Esther12

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The dutch study did not have any cfs patients in it.Patients diagnosed according to the oxford criterea can easily have fatigue caused entirely caused by depression.One of the authors of the criterea has gone on public record as saying so.
Sorry - by first couple of studies I meant the Wessely and Kerr ones. The dutch study's patient selection could have been a problem.
 

jackie

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Yes, Natasha! This next conference should be VERY interesting! (my next appointment with Dr. Chia is right before he leaves!) Gerwyn...I'm collecting "stuff" for you! (note: a major drawback of the serological testing is that neutralizing antibody tests are only available for 11 of the 70+ non-polio enteroviruses.)
 

Hope123

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My personal take on all this is: time will tell. We can debate all we want but in the face of no recent new studies, it's all conjecture. And I also agree that unconfirmed information can be harmful, either by getting people's hopes up too much or dashing them without any real evidence. Thus, in my past work life and now, if I don't get a direct statement that something is public, I do not make it public.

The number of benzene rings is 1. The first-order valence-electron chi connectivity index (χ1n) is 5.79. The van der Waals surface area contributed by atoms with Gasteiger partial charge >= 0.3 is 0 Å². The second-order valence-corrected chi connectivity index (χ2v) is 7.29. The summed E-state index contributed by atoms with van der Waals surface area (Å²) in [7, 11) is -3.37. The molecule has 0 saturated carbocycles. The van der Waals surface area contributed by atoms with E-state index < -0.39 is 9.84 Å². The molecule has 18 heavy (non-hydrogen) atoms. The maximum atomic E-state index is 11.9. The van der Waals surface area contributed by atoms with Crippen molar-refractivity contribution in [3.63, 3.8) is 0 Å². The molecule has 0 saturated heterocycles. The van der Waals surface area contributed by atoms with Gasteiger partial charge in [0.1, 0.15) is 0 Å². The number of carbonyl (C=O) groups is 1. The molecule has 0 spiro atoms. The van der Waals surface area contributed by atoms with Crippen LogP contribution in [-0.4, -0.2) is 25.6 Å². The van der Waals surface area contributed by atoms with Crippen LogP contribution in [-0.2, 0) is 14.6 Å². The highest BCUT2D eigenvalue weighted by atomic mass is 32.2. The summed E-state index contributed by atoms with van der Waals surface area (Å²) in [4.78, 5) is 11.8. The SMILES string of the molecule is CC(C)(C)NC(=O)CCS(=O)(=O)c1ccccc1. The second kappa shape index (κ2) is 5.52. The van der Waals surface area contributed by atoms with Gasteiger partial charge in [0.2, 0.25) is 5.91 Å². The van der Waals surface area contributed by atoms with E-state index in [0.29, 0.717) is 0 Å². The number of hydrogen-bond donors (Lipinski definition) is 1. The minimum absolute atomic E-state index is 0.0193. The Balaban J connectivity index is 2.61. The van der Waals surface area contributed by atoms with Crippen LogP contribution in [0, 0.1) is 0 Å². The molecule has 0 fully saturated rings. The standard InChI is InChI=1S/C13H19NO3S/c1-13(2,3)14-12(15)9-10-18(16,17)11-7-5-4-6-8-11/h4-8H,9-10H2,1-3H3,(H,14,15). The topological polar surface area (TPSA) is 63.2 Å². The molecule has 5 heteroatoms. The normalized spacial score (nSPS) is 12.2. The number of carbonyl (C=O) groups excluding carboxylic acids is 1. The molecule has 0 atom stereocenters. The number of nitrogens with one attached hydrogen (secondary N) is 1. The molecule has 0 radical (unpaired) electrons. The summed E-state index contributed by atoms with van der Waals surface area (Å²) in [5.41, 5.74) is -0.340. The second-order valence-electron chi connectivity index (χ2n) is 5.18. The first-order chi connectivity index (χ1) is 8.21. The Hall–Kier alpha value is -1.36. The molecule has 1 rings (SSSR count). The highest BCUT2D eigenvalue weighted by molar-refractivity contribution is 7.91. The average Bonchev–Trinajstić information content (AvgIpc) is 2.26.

Re: EM studies. This can be resolved somewhat by staining the suspected retroviral particles seen with antibodies to either XMRV or HERVs to try to characterize what they are.

And I agree with posters who say that even if these are HERVs, the question then becomes what is activating them? The classic example of superantigens is toxic shock syndrome which results from a superantigen toxin put out by the bacterium staphylococcus aureus. People die from it because of the cytokine storm created. The treatment is quick diagnosis and antibiotics aimed at S. aureus. IIRC, this was the first superantigen found.

The other possible way to suss out these issues is to consider tissue staining for XMRV in tissues of people with CFS much like the primate experiments.